Daisy and Tim interview for the flat. 10:19 – 11:30.
Flat secured. It’s time for Daisy and Tim to leave their old lives behind and see what this new flat holds for them. It is also time for Spaced to leave the exposition behind and introduce us to the central themes, relationships, tropes and plot points of the series, and, most importantly, some more references to pop culture.
Daisy moves out of the squat she was living in, bidding farewell to an indifferent set of smackheads (a fun cameo for Edgar Wright) who are laid out on the furniture. Tim picks up his stuff from his seemingly quite vindictive ex-girlfriend’s house with the help of weapons expert, Mike, and his van. We see once again that Tim is a heartbroken man, as he articulately professes his love when he is goaded into it by a manipulative Sarah who then shuts the door on him.
Meanwhile, Daisy is moving her stuff in. She revels in the new space, exploring and joking with a naked mannequin. She ventures into Tim’s room after hearing a noise; only to have his suit from Fantasy Bazaar fall on top of her whilst she screams hysterically. Tim arrives at this awkward juncture and asks her what she’s doing, obviously perplexed that she’s going through his stuff. Our first glimpse that our protagonists might have committed themselves to a situation they weren’t ready for.
Daisy brushes it off, muttering about cleaning, BT being connected and that she heard a noise. After offering a cup of tea, she admits that she was “just investigating”. Tim tries to help her save face by saying she was just playing Scooby Doo. Awkward moment over, they head down this conversational tangent by saying who they pretended to be from the cartoon when they were younger: Daisy was Daphne, and Tim was Freddie, obviously. But now look at them…
Another visual gag that alludes to pop culture, but this one has slight more significance. It is an example of dramatic irony that shows us telling aspects of Daisy and Tim’s personalities.
Tim identifies with the suave group leader Freddie, but he is really the stoner dog’s best friend, Shaggy. Likewise, Daisy sees herself as the glamorous Daphne, whereas she is more like the bookworm, Velma. These allusions tie in with the character’s drives to make themselves into creative successes whilst avoiding the fact that they are nowhere near. A struggle that will follow the characters’ journeys throughout the series.
Following this scene, Tim and Daisy settle down on the sofa and peruse Tim’s idea for a graphic novel. Daisy feigns as much interest as she can but her one question pokes at quite a major plot hole. Tim then decides to take the bins out before turning down a 12th cup of tea. That’s his limit.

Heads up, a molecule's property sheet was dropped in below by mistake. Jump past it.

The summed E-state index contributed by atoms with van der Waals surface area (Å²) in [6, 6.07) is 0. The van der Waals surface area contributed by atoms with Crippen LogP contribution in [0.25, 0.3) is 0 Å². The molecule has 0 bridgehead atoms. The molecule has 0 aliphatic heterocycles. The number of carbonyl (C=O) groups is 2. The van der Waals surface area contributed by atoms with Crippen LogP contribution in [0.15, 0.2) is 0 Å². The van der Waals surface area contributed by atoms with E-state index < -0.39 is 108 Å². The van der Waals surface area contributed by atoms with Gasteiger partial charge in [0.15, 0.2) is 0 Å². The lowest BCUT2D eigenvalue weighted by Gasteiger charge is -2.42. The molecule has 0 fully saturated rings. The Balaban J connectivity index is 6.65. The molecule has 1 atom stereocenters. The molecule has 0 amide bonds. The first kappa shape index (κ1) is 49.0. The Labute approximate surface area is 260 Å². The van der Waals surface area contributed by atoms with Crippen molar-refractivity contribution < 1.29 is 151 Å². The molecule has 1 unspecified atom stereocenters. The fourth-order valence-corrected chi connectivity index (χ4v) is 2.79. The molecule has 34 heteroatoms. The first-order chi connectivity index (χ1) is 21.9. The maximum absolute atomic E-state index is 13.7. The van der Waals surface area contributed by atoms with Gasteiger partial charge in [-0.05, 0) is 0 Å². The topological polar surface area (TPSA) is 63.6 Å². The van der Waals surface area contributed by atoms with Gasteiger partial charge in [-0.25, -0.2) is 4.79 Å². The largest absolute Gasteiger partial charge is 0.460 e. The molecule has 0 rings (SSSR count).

On his trip, we are introduced to another creative who lives downstairs: Brian.
As you could probably guess from his cowboy hat, boots, and nothing else, he is quite avant-garde. He comes back upstairs with Tim to meet Daisy and have a drink. After an hour or so, he reveals that he is an artist:
What kind of thing do you do?
When asked what kind of thing he does, he replies: anger, pain, fear, aggression. Statements that are intercut, much like the exposition montage from earlier, with visual examples of Brian expressing these abstract concepts.
He is an extreme version of Tim and Daisy’s aspirations: a man who has immersed himself fully in a creative world that expresses his emotions. They have found an artistic confidant living downstairs, albeit a strangely intense one.
The night then turns into an impromptu party of sorts. The three sit around drinking wine and rolling spliffs. Marsha then joins the party following her teenage daughter’s storm out from the house. Brian warns his new neighbours not to ask her if she wants to talk about it, but they do.
Marsha’s arrival gives us an insight into her life (she told her husband to choose between her and the dog, and he chose the dog), as well as adding some tension to the scene. Tension that is exacerbated (what does that mean?) by a phone call from Daisy’s actual boyfriend, and Tim’s half-asleep yell for his ex-love Sarah. Tim and Daisy must manage the situation they thought they had so expertly avoided two days earlier.
Flustered, they stumble over questions from Brian and Marsha regarding their relationship, and almost let the cat out of the bag when they recite how long they’ve been together and Marsha points out that they said that two days ago. They wriggle out of it with some ludicrous excuse about having two anniversaries that, inevitably, everyone is too British to scrutinise further.
Brian is obviously still suspicious, but Marsha is obviously too drunk to give it a second thought. Crisis averted.
She takes herself off to bed, lingering at the door and saying goodnight to Brian whilst drunkenly eyeing him up. Brian waits till he hears Marsha enter her flat before leaving. It seems as if there is a history between the two: something that will be explored in future episodes.
Time for the new flatmates to go to bed; it’s the end to a long moving day. The two stop at their bedroom doors, much like Marsha did, with some misfit sexual tension lingering between them. Their desires are personified by the props either side of them: a naked mannequin and a green furry monster suit. They finally bid each other an awkward goodnight before time comes back out to grab a copy of FHM with Gillian Anderson on the cover.
Episode over with the final question that is at the heart of the series. Tim and Daisy: will they, or won’t they?
The pilot episode of Spaced has introduced us to the main players, plot points, relationships, themes and tropes of the show through Jessica Hynes’ and Simon Pegg’s particular brand of dry, witty humour and Edgar Wright’s signature directorial style.
With Beginnings, Hynes, Pegg and Wright have created a world in which their characters, and themselves, can strive for and find creative fulfillment whilst celebrating the pop cultural artefacts that inspired them to be creative in the first place.